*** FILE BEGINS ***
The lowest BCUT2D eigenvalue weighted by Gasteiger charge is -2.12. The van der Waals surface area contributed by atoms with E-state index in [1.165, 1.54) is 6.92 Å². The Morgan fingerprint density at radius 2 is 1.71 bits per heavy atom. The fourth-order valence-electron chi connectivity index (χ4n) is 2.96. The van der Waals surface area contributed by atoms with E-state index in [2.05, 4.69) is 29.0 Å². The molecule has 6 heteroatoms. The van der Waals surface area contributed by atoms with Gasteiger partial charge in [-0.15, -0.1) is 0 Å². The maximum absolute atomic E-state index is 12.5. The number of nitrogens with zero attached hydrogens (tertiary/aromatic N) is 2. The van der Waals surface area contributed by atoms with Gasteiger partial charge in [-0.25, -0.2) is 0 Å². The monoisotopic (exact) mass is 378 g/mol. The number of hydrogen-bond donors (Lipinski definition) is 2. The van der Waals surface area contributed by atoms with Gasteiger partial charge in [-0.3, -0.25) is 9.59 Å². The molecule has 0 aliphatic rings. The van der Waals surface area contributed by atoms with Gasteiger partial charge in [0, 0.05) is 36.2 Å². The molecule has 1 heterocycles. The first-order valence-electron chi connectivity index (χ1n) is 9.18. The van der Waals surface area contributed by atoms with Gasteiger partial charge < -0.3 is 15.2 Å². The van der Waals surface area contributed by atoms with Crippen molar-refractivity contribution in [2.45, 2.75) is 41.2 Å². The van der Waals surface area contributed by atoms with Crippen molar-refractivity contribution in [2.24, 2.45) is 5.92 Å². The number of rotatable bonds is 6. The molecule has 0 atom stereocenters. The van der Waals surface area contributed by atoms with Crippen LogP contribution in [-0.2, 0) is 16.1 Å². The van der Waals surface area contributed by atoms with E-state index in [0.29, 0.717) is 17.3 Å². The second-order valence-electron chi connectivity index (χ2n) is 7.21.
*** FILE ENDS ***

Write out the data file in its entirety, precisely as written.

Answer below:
The lowest BCUT2D eigenvalue weighted by Gasteiger charge is -2.12. The van der Waals surface area contributed by atoms with E-state index in [1.165, 1.54) is 6.92 Å². The Morgan fingerprint density at radius 2 is 1.71 bits per heavy atom. The fourth-order valence-electron chi connectivity index (χ4n) is 2.96. The van der Waals surface area contributed by atoms with E-state index in [2.05, 4.69) is 29.0 Å². The molecule has 6 heteroatoms. The van der Waals surface area contributed by atoms with Gasteiger partial charge in [-0.15, -0.1) is 0 Å². The maximum absolute atomic E-state index is 12.5. The number of nitrogens with zero attached hydrogens (tertiary/aromatic N) is 2. The van der Waals surface area contributed by atoms with Gasteiger partial charge in [-0.25, -0.2) is 0 Å². The monoisotopic (exact) mass is 378 g/mol. The number of hydrogen-bond donors (Lipinski definition) is 2. The van der Waals surface area contributed by atoms with Gasteiger partial charge in [-0.3, -0.25) is 9.59 Å². The molecule has 0 aliphatic rings. The van der Waals surface area contributed by atoms with Gasteiger partial charge in [0, 0.05) is 36.2 Å². The molecule has 1 heterocycles. The first-order valence-electron chi connectivity index (χ1n) is 9.18. The van der Waals surface area contributed by atoms with Gasteiger partial charge < -0.3 is 15.2 Å². The van der Waals surface area contributed by atoms with Crippen molar-refractivity contribution in [2.45, 2.75) is 41.2 Å². The van der Waals surface area contributed by atoms with Crippen molar-refractivity contribution in [2.24, 2.45) is 5.92 Å². The number of rotatable bonds is 6. The molecule has 0 atom stereocenters. The van der Waals surface area contributed by atoms with Crippen LogP contribution in [-0.2, 0) is 16.1 Å². The van der Waals surface area contributed by atoms with E-state index in [0.29, 0.717) is 17.3 Å². The second-order valence-electron chi connectivity index (χ2n) is 7.21.